Sunday, August 12, 2007

P2P RIAA and MPAA: redux

This is a good time to review the P2P problem again, as the concerns persist. I wrote about it on March 30.

I notice here at Electronic Frontier Foundation’s link “File Sharing: It’s Music to our Ears” It has a proposal for a new business model: Voluntary Collective Licensing of music, here. Artists could elect not to join but might not be effective in collecting royalties. It’s possible to imagine this for the movies and other media, and it is unclear if more established artists believe they would get their just due from downstream (given that there have been comparable squabbles – like in the National Writers Union -- about what happens when print goes online). Another idea would be Ad Revenue sharing. Another idea could be Individual Compulsory Licenses.

EFF also has a disturbing record of “MPAA” against “The People” here: Along these lines, we’ve noted in the movies blog that theater chains have sporadically started prosecuting moviegoers for camcording inside theaters. The movie studios have a particular grippe with BitTorrent.

EFF has a file of best practices for home users, “How To Not Get Sued for File Sharing (And Other Ideas to Avoid Being Treated Like a Criminal)”. They recommend either disabling sharing features of a home P2P application (and that would interfere with an artist sharing his or her own movies or music), or inspecting the “Shared Folder” and ensuring that there are no potentially infringing files, or even files with names similar to infringing files that might cause false litigation.

It’s a good idea to read carefully the criticisms of the 2003 RIAA “amnesty offer”.

A serious problem has been lawsuits filed against innocent parties, including one who did not own a computer. There is a gray area with parents and their kids. In many cases defendants have settled (for a few thousand dollars) because the cost of defending themselves could be more. An important case was Capitol v. Foster. It’s important that average home owners, not publishing or distributing anything, could get caught up in this if they have a P2P application and they are mistakenly identified, or they allow others (like roommates) to use their computers (a scenario that happens on campuses).

Of course, bloggers have to follow copyright law, and can get into serious trouble over this, or other issues: link. The Creative Commons license is an important concept. Deep linking (without framing) is becoming understood as acceptable, even if some old-line companies don’t like to see bloggers do it to them because of the “impression” it creates. It does not appear (as far as I can tell from what I can find on this) to violate copyright law to link to infringing material unless the blogger does so in bad faith – knowing that the material is infringing and intending to encourage infringement. There have been many videos on YouTube removed recently because of copyright infringement or other potential objections (the Van Gogh film “Submission”) but linking to them does not appear to cause a problem normally. The site will tell the visitor if a video has been removed. Films actually owned by companies or television stations (including overseas) must be purchased and licensed properly for distribution (usually to domestic distribution companies associated with studios) before third parties can post them on the Internet. YouTube has tightened its terms of service and will ban permanently parties who deliberately violate copyright law.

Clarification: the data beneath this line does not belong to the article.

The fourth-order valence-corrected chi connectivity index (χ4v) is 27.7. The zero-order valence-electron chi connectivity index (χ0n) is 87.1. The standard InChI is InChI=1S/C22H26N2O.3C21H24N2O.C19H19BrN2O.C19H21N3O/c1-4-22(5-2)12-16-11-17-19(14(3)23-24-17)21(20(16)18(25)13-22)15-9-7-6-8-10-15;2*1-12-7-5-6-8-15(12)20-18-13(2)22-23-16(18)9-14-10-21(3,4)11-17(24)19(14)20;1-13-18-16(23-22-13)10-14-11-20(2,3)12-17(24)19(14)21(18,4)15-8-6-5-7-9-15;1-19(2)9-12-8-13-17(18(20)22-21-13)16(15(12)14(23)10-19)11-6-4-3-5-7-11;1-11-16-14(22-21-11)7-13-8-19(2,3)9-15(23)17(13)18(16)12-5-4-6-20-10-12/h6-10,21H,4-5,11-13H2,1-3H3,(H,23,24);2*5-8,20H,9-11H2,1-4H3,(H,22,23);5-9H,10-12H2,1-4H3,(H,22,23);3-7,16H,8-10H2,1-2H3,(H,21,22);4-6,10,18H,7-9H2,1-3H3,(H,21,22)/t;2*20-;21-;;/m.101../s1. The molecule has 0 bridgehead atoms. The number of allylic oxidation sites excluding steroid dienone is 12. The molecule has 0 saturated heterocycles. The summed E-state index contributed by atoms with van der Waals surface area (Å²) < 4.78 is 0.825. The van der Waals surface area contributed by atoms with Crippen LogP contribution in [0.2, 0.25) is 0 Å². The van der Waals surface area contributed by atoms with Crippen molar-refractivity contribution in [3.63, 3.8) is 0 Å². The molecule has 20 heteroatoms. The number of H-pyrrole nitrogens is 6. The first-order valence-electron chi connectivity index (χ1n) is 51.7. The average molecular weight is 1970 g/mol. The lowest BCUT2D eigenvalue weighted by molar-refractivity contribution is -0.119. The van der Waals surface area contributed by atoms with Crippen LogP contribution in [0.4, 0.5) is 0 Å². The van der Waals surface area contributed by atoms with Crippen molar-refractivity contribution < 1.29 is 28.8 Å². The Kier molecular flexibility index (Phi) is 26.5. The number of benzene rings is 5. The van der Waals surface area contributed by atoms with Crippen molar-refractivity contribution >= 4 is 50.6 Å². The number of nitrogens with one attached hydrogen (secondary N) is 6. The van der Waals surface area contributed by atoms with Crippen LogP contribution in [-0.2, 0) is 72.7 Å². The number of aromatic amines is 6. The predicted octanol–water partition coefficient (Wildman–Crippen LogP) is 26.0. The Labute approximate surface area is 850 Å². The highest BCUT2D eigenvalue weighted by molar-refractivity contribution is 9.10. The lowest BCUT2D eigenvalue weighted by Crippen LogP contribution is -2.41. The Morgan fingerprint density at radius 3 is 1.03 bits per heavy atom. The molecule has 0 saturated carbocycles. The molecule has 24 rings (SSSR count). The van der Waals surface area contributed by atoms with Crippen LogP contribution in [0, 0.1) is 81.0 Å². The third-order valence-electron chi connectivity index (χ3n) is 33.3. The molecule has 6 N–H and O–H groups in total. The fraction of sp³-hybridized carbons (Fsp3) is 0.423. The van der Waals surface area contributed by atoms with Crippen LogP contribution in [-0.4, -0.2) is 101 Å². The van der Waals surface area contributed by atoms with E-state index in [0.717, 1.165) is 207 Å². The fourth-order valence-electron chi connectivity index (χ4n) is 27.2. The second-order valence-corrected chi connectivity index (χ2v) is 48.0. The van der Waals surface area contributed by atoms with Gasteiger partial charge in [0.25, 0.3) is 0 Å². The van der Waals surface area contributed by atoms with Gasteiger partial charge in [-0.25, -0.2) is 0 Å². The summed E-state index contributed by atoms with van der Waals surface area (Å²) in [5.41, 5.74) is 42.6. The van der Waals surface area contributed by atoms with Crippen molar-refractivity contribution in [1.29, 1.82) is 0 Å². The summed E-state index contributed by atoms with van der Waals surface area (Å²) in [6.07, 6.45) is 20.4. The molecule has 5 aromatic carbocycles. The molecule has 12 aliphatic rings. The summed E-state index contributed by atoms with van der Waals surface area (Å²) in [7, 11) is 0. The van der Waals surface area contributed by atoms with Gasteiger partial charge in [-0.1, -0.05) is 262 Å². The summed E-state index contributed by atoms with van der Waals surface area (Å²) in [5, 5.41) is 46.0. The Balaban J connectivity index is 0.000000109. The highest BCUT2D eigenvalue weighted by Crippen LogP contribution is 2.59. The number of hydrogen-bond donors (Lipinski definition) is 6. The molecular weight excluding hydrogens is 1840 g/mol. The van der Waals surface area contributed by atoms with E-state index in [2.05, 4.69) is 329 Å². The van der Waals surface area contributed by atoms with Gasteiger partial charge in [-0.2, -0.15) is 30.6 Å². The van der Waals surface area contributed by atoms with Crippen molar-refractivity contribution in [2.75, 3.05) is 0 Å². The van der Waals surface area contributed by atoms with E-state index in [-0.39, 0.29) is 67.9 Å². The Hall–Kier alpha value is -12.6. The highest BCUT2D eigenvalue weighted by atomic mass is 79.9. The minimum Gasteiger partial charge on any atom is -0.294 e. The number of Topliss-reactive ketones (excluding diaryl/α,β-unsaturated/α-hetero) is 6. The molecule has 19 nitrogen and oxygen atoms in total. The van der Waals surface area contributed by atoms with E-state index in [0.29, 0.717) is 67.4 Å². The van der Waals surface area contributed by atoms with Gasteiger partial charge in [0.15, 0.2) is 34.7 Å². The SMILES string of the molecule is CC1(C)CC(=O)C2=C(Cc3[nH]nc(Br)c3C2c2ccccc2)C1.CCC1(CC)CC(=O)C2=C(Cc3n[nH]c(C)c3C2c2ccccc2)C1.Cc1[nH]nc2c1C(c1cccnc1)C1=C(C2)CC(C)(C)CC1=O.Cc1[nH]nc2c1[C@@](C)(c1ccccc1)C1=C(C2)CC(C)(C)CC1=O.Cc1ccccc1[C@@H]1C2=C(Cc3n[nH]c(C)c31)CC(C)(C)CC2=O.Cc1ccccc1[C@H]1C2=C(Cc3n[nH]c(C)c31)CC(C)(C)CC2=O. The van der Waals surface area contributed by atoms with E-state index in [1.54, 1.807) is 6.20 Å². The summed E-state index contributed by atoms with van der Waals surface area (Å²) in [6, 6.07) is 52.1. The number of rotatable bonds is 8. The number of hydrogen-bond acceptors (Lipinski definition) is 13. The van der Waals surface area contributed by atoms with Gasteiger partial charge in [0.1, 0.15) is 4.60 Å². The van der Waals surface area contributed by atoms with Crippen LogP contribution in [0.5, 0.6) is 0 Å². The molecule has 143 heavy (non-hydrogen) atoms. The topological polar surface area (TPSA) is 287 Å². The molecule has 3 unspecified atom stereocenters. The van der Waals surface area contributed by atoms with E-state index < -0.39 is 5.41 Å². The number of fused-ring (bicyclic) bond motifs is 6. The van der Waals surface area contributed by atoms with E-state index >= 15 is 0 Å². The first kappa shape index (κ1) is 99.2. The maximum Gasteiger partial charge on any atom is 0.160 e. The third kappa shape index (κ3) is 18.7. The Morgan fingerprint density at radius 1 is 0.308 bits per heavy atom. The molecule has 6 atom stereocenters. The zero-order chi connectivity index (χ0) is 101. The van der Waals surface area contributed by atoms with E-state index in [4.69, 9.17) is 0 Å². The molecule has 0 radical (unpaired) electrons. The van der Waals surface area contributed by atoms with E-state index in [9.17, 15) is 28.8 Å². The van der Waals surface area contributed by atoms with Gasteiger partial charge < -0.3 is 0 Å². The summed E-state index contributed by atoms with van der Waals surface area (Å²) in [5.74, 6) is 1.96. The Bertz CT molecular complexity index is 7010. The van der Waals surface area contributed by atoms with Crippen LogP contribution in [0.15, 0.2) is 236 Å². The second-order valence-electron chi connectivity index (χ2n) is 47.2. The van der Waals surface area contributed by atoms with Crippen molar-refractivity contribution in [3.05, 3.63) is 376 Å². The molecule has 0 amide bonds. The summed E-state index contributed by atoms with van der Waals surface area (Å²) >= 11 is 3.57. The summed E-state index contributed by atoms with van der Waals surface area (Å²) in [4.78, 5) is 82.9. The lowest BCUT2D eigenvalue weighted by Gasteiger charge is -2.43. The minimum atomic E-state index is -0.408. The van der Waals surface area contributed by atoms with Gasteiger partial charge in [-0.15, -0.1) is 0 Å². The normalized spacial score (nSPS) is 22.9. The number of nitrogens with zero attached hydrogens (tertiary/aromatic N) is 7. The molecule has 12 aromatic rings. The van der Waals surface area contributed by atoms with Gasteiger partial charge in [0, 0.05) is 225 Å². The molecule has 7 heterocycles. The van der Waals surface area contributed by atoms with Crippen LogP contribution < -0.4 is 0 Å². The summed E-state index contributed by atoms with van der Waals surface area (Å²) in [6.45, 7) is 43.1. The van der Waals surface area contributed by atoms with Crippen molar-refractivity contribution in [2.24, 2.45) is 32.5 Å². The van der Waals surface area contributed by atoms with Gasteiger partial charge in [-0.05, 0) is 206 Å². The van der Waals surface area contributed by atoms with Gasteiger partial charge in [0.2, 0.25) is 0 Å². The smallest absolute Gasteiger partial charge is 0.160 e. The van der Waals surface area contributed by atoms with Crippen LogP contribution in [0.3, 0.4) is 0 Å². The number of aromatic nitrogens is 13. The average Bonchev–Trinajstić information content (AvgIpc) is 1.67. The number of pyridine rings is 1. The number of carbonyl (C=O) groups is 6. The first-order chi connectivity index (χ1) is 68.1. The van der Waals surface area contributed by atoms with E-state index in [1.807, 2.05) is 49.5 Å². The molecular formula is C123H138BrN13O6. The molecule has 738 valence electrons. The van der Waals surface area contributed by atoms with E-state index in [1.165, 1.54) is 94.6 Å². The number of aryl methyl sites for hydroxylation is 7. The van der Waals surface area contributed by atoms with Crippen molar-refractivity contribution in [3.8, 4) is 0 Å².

Music companies and motion picture studios have difficulty adjusting their business models to technology, which can give individual techies (like Shawn Fanning of Napster) the ability to overturn their practices with little capital. This was true with the VCR in the early 1980s. Some of the problem could be competition from legal, but low overhead artists (the “turf problem”) which DMCA can interfere with; but the actual threat to jobs from low-cost competition is essentially trivial (low cost competitors start new companies and are likely to create more jobs than they “destroy”), where the threat from piracy is quite significant. Likewise, “networked journalism” is seen by some unions and papers as a threat to the jobs of established journalists, while other papers go with the flow and start using it.

I have, in other postings, suggested that new databases and web applications could join the functionality of Wikipedia and similar sites with Amazon / BN and news organizations (AP, Reuters, UPI, etc), and provide a more efficient means for consumers to locate leading edge information and statistics (as on the health care debate), with a commons method of (with credit cards) paying original publishers and fact-checking sources, enlarging upon what Amazon already has.

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